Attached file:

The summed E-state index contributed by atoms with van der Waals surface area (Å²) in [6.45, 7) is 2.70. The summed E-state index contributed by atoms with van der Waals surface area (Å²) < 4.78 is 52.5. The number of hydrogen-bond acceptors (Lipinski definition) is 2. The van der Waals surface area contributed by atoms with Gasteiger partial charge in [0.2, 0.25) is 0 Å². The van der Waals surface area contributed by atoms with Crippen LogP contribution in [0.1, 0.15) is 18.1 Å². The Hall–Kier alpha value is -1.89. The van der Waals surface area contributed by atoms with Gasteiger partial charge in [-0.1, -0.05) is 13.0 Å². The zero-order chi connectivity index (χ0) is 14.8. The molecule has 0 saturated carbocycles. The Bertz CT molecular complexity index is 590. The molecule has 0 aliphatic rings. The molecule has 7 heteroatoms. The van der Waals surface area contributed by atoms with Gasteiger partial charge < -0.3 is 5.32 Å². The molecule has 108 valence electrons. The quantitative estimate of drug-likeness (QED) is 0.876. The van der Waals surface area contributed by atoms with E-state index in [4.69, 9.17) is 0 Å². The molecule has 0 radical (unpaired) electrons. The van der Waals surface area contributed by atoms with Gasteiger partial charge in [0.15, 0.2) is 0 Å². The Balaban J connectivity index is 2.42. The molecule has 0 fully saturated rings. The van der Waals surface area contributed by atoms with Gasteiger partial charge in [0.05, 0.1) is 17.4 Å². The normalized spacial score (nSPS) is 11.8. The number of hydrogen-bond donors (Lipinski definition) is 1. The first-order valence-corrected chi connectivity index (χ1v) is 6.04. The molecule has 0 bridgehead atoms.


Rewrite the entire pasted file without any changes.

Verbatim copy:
The summed E-state index contributed by atoms with van der Waals surface area (Å²) in [6.45, 7) is 2.70. The summed E-state index contributed by atoms with van der Waals surface area (Å²) < 4.78 is 52.5. The number of hydrogen-bond acceptors (Lipinski definition) is 2. The van der Waals surface area contributed by atoms with Gasteiger partial charge in [0.2, 0.25) is 0 Å². The van der Waals surface area contributed by atoms with Crippen LogP contribution in [0.1, 0.15) is 18.1 Å². The Hall–Kier alpha value is -1.89. The van der Waals surface area contributed by atoms with Gasteiger partial charge in [-0.1, -0.05) is 13.0 Å². The zero-order chi connectivity index (χ0) is 14.8. The molecule has 0 saturated carbocycles. The Bertz CT molecular complexity index is 590. The molecule has 0 aliphatic rings. The molecule has 7 heteroatoms. The van der Waals surface area contributed by atoms with Gasteiger partial charge < -0.3 is 5.32 Å². The molecule has 108 valence electrons. The quantitative estimate of drug-likeness (QED) is 0.876. The van der Waals surface area contributed by atoms with E-state index in [4.69, 9.17) is 0 Å². The molecule has 0 radical (unpaired) electrons. The van der Waals surface area contributed by atoms with Gasteiger partial charge in [0.15, 0.2) is 0 Å². The Balaban J connectivity index is 2.42. The molecule has 0 fully saturated rings. The van der Waals surface area contributed by atoms with Gasteiger partial charge in [0.05, 0.1) is 17.4 Å². The normalized spacial score (nSPS) is 11.8. The number of hydrogen-bond donors (Lipinski definition) is 1. The first-order valence-corrected chi connectivity index (χ1v) is 6.04. The molecule has 0 bridgehead atoms.